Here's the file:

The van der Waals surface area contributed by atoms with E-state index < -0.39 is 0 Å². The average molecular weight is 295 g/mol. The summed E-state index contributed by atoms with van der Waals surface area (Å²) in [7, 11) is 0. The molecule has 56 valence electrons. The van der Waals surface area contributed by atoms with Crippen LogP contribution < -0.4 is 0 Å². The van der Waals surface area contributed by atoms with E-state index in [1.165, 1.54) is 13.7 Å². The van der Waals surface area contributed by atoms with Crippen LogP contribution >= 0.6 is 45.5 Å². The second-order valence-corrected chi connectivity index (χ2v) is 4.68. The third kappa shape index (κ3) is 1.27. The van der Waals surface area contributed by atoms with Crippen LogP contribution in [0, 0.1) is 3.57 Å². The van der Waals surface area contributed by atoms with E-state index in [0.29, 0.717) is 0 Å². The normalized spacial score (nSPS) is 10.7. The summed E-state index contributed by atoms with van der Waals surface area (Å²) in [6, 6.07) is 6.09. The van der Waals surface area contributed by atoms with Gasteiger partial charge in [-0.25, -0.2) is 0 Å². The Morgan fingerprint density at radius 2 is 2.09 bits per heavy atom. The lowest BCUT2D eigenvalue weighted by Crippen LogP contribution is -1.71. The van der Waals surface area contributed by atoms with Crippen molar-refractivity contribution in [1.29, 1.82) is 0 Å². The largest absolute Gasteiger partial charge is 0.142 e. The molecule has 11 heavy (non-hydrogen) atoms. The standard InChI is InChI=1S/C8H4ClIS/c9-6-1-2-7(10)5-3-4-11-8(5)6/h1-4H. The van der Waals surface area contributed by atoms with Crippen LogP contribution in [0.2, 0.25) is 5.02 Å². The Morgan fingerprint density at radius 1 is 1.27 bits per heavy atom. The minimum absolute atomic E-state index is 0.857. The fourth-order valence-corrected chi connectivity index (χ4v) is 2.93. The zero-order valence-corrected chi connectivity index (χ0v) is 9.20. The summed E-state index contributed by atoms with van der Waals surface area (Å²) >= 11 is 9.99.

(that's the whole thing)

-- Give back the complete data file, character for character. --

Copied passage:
The van der Waals surface area contributed by atoms with E-state index < -0.39 is 0 Å². The average molecular weight is 295 g/mol. The summed E-state index contributed by atoms with van der Waals surface area (Å²) in [7, 11) is 0. The molecule has 56 valence electrons. The van der Waals surface area contributed by atoms with Crippen LogP contribution < -0.4 is 0 Å². The van der Waals surface area contributed by atoms with E-state index in [1.165, 1.54) is 13.7 Å². The van der Waals surface area contributed by atoms with Crippen LogP contribution >= 0.6 is 45.5 Å². The second-order valence-corrected chi connectivity index (χ2v) is 4.68. The third kappa shape index (κ3) is 1.27. The van der Waals surface area contributed by atoms with Crippen LogP contribution in [0, 0.1) is 3.57 Å². The van der Waals surface area contributed by atoms with E-state index in [0.29, 0.717) is 0 Å². The normalized spacial score (nSPS) is 10.7. The summed E-state index contributed by atoms with van der Waals surface area (Å²) in [6, 6.07) is 6.09. The van der Waals surface area contributed by atoms with Gasteiger partial charge in [-0.25, -0.2) is 0 Å². The Morgan fingerprint density at radius 2 is 2.09 bits per heavy atom. The lowest BCUT2D eigenvalue weighted by Crippen LogP contribution is -1.71. The van der Waals surface area contributed by atoms with Crippen molar-refractivity contribution in [1.29, 1.82) is 0 Å². The largest absolute Gasteiger partial charge is 0.142 e. The molecule has 11 heavy (non-hydrogen) atoms. The standard InChI is InChI=1S/C8H4ClIS/c9-6-1-2-7(10)5-3-4-11-8(5)6/h1-4H. The van der Waals surface area contributed by atoms with Crippen LogP contribution in [0.2, 0.25) is 5.02 Å². The Morgan fingerprint density at radius 1 is 1.27 bits per heavy atom. The minimum absolute atomic E-state index is 0.857. The fourth-order valence-corrected chi connectivity index (χ4v) is 2.93. The zero-order valence-corrected chi connectivity index (χ0v) is 9.20. The summed E-state index contributed by atoms with van der Waals surface area (Å²) >= 11 is 9.99.